|Striped ground squirrel|
Xerus erythropus (striped ground squirrel) is a species of squirrel native to Africa. It was first described by Geoffroy in 1803, but the original publication may be unavailable, so that the binomial authority is today more often cited as "Desmarest, 1817". There are six subspecies. It is a moderately large ground squirrel with sandy-brown or dark-brown fur with a white lateral stripe and whitish underparts. Adults live alone or in pairs in a simple burrow with a central nest, foraging, mostly on the ground, for seeds, nuts and roots, and caching excess food under stones. This is a common species with a wide range and the International Union for Conservation of Nature has rated its conservation status as being of "least concern".
Striped ground squirrels are moderately large ground squirrels, ranging from 22 to 29 centimetres (8.7 to 11.4 in) in length, with a tail that, at 19 to 26 centimetres (7.5 to 10.2 in), is nearly as long as the body. Adults weigh between 0.5 and 1 kilogram (1.1 and 2.2 lb). They have a coat of short, bristly fur, and are pale sandy to dark brown across most of the body, with whitish, nearly hairless, underparts. A narrow stripe of pure white fur runs down the flanks from the shoulders to the hips. The tail has hairs much longer than those on the body, which fan out to the sides, and are multi-coloured along their length, presenting a grizzled appearance. The ears are small, and the muzzle long, with a projecting, almost pointed, nose. The limbs are pale, with large feet and long, straight, claws. They can be distinguished from the otherwise similar Cape and mountain ground squirrels by the fact that female striped ground squirrels possess three pairs of teats, rather than just two.
Distribution and habitat
Striped ground squirrels are found across Africa south of the Sahara and north of the tropical rainforest. They are found from the Atlantic coast in the west to Ethiopia and Kenya in the east, being absent in the Horn of Africa. They inhabit open or disturbed forests and savannah country, often near cultivated land, and, at the extremes of their range, coastal scrubland and semidesert regions. Fossils attributed to the species have been identified from Pliocene Ethopia.
Six subspecies are currently recognised:
- Xerus erythropus erythropus - West Africa, from Mauritania to the Central African Republic
- X. e. chadensis - eastern Niger, Nigeria, and Cameroon, southern Chad, and central western Sudan
- X. e. lacustris - northern Congo
- X. e. leucombrinus - eastern Uganda, southeastern Sudan, Ethiopia, Eritrea, and northern Kenya
- X. e. limitaneus - southwestern Sudan, and neighbouring parts of Chad and the Central African Republic
- X. e. microdon - southern Kenya
Biology and behaviour
Striped ground squirrels are diurnal herbivores, and spend almost their entire lives on the ground, although are capable of climbing into bushes to reach food. They eat a range of seeds, nuts, and roots, and can be an agricultural pest, eating crops such as cassava, yams, cotton bolls, peanuts, and sweet potatoes. They may occasionally supplement their diet with eggs, insects, and other small animals. Their predators include servals, jackals, birds of prey, and common puff adders.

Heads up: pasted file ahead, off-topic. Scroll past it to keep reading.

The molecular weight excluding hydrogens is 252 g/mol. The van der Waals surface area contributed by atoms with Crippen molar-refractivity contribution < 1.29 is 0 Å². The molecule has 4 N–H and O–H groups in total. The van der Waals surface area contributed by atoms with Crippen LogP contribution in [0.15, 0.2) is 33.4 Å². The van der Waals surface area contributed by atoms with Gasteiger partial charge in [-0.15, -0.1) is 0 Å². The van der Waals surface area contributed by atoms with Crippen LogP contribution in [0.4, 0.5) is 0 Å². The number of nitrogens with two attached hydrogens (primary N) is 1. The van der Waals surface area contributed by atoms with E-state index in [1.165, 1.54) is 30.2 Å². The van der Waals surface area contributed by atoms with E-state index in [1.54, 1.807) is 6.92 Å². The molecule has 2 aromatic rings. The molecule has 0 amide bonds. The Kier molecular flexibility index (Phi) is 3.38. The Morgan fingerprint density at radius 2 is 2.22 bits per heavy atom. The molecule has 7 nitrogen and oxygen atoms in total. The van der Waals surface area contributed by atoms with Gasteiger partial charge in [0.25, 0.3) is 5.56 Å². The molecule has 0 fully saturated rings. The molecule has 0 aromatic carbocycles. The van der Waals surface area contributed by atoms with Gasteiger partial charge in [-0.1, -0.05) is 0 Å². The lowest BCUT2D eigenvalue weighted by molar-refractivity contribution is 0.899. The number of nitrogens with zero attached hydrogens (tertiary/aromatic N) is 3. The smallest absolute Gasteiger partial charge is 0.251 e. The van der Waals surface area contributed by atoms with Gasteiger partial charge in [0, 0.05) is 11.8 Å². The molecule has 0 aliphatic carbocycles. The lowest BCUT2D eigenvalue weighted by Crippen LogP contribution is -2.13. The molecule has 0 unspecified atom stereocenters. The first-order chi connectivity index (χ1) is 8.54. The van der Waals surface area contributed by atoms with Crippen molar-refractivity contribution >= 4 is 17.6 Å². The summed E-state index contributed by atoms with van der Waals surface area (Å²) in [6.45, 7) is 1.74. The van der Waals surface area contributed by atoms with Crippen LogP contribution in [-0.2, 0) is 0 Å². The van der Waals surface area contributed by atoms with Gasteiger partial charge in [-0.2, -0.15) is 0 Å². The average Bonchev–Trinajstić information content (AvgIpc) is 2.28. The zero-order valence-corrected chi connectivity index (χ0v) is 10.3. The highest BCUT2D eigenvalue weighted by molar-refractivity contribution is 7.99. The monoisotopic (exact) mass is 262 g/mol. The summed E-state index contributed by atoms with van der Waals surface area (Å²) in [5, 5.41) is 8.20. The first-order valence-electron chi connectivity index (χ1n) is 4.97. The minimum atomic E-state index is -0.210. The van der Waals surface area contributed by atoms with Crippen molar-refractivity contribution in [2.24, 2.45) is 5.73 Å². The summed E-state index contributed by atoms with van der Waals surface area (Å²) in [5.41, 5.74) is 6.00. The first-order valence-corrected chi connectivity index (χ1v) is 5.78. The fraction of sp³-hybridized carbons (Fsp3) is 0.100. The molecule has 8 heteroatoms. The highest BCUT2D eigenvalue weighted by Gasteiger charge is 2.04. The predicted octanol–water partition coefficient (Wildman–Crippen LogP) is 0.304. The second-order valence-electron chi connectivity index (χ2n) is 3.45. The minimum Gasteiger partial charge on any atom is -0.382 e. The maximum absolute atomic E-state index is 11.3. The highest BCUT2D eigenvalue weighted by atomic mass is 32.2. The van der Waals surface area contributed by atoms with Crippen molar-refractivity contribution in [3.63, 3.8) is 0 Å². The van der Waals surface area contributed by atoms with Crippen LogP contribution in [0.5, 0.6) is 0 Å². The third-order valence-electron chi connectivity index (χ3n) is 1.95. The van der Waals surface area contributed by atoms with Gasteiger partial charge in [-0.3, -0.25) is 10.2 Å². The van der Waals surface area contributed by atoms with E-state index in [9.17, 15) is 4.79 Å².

They forage throughout home ranges of about 12 hectares (30 acres) in semi-arid terrain, but their ranges overlap and they make frequent forays into surrounding areas in search of food. They mark their territories using scent glands on their cheeks, which they rub onto stones and tree trunks, although they do not appear to defend them from intruders.
The squirrels spend the night in burrows, which they dig with their large claws. Their burrows are usually simple in structure, with a central nest less than a metre below the surface, a single entrance tunnel, and a few blind-ending tunnels that almost reach the surface. The latter are used as escape routes, allowing the squirrel to rapidly break through to the surface; the main entrance tunnel is often also blocked with a temporary pile of dirt at night. Burrows may also contain caches of food, although these are more commonly located some distance away and concealed beneath stones or dead leaves. They also bury their urine, but not their dung.
Striped ground squirrels live alone, or in pairs, and greet other members of their species by sniffing each other nose-to-nose. They move with a jumping gait, frequently pausing to sniff or look around, and making longer leaps when they need to move more quickly. They normally hold their tail horizontally when moving, or upright when still, and can fluff it up into a "bottle-brush" when alarmed. They can make a chattering sound, similar to that of other squirrels.
Courtship consists of chasing behaviour, and litters are of two to six young. They can live for up to six years in captivity.
The striped ground squirrel is a common species throughout most of its wide range. It is an adaptable species and no particular threats have been identified, and the International Union for Conservation of Nature has rated its conservation status as being of "least concern".
- Wilson, D.E.; Reeder, D.M., eds. (2005). Mammal Species of the World: A Taxonomic and Geographic Reference (3rd ed.). Johns Hopkins University Press. ISBN 978-0-8018-8221-0. OCLC 62265494.
- Grubb, P.; Oguge, N. & Ekué, M. R. M. (2008). "Xerus erythropus". IUCN Red List of Threatened Species. Version 2008. International Union for Conservation of Nature. Retrieved 8 January 2009.
- Herron, M.D. & Waterman, J.M. (2004). "Xerus erythropus". Mammalian Species: Number 748: pp. 1–4. doi:10.1644/748.
- Linn, I. & Key, G. (1996). "Use of space by the African striped ground squirrel Xerus erythropus". Mammal Review. 26 (1): 9–26. doi:10.1111/j.1365-2907.1996.tb00144.x.